Entering a theater to watch a Shawn Levy film provokes a reaction similar to that of somebody about to get punched in the face. There’s a thin layer of spatial disorientation involved, your entire body tenses up, and you wonder what set of circumstances has landed you in this particular predicament. Such is the case with “This is Where I Leave You,” Levy’s newest film. Except, instead of just getting punched in the face, you’re getting punched in the face by your best friend.
“This is Where I Leave You” opens as many other familial comedies do: with a group of estranged and miserable siblings, children, and parents all forced to reunite for one reason or another. Judd (Jason Bateman) has just walked in on his wife (Abigail Spencer) sleeping with his boss (Dax Shepard). The next day, Judd gets a call from his mother (Jane Fonda), informing him that his father has died. As one could surmise, this is really not his week.
At the funeral, he sees his brothers and sister – Paul (Corey Stoll), Philip (Adam Driver), and Wendy (Tina Fey) – for the first time in years. As with all siblings, they interact as if they had never left the house, and catch each other up with what’s going on in their lives. Wendy is in an unhappy marriage, still in love with the “boy next door,” Horry (Timothy Olyphant), who was forced to stay in their hometown after a massive brain injury. Paul is unsuccessfully attempting to have a child with his wife Alice (Kathryn Hahn), who is desperate to get pregnant by any means necessary. Philip, on the other hand, is in a serious relationship with his therapist (Connie Britton), a woman in her mid-40s who is all too self-aware about their romantic situation.
Forced to sit shiva for seven days, a Jewish mourning tradition in which all members of the immediate family sit together for a designated amount of time each day to reflect, the Altmans are given an opportunity to work out their issues with each other, and with themselves, for the first time since they all left home. But the family is nothing if not stubborn, and the only thing they can do is sit and wait with a smile on their face, pretending everything is fine.
Thus is the gist of “This is Where I Leave You,” the latest, and greatest, disappointment from Shawn Levy, a man who, with each film, continues to chip away at the foundation of comedy filmmaking with groan-inducing, sophomoric humor, and a laundry list of cliche that will probably spawn its own drinking game. Equipped with a staggering roster of talent and critically acclaimed source material, “This is Where I Leave You” should have been the film where Levy proved wrong everyone who ever said he couldn’t make a good movie.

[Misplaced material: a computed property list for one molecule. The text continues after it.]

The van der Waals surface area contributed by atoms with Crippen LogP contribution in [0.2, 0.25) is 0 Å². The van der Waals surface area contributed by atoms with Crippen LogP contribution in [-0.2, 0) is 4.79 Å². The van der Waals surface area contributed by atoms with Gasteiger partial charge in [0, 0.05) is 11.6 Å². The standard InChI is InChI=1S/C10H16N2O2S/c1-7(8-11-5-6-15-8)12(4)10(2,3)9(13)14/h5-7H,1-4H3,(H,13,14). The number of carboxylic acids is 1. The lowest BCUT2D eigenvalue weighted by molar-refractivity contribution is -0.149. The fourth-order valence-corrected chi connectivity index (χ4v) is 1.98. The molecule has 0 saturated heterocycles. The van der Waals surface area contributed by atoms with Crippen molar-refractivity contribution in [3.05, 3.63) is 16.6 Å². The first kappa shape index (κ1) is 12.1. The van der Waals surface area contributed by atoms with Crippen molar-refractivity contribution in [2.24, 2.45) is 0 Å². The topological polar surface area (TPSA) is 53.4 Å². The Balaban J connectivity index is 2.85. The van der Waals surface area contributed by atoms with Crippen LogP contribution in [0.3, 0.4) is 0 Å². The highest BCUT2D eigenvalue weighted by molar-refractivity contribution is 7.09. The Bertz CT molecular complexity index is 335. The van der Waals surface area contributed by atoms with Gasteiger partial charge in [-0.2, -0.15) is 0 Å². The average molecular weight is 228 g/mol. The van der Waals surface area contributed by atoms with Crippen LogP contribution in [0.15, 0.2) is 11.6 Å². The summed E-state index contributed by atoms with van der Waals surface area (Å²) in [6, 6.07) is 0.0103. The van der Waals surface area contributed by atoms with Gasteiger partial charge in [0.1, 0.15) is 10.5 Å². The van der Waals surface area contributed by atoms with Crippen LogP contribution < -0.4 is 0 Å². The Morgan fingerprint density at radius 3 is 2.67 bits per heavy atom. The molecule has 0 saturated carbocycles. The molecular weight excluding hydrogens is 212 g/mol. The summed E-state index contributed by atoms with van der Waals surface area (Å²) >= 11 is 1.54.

Alas, he does not. Instead, he continues to prove them right at magnitudes even greater than before, if only because of the cast that’s been compiled. With a more assured voice behind the camera, “Where I Leave You” could have been one of the year’s best films. Instead, it’s a “Big Chill” remake directed by Zach Braff, and not in the good way. From the well-meaning buffoon who shows up late and loudly to the funeral service, to the roof that seems to have been designed for sitting, Levy can’t help but stuff every single dramedy cliche into his film, resulting in an amalgamation of ideas that never coheres past a series of great performances.
Jason Bateman, who played completely against type in this year’s “Bad Words,” turns in another subtly affecting performance as a broken man trying desperately to clean up his mess before anyone sees. Bateman has been unfairly criticized for always playing similar characters, but his work in “Where I Leave You” proves that his ability to carry a film is seemingly effortless, even one filled with this many talented people. Rose Byrne and Adam Driver also put in extremely strong supporting performances, with Byrne deviating from her usual style to give life to the film’s most woefully underwritten character.
Kathryn Hahn, on the other hand, has proved that she is more than capable of handling rich, layered characters. Yet, her role in this film amounts to nothing more than a slightly more serious riff on her work in “Step Brothers.” It’s such a shame to see her reverting back to the disgruntled housewife trope that she so brilliantly deconstructed in Jill Soloway’s “Afternoon Delight,” and I really hope she breaks away from this trend before it’s too late. Corey Stoll, too, who did some great work on “House of Cards,” is almost literally in the background of this entire film, often forced to piggyback on conflicts concerning the surrounding characters.
There are things to enjoy in “This is Where I Leave You,” enough to keep it from being painfully bad, but that’s not much of a compliment for a film that should have, and probably could have, been much better. The uniformly excellent character work keeps it from being a complete disaster, especially during the more inane exchanges of dialogue, but it just wasn’t ever enough. At best, this will be enough to keep anything touched by Shawn Levy off a movie screen for at least a couple of years. At worst, we probably have enough material to launch that drinking game.Continue Reading Issue #21
September 19, 2014
1 hr. 43 min.
Jason Bateman, Tina Fey, Adam Driver, Corey Stoll, Rose Byrne, Kathryn Hahn, Ben Schwartz, Dax Shepard, Timothy Olyphant, Connie Britton, Jane Fonda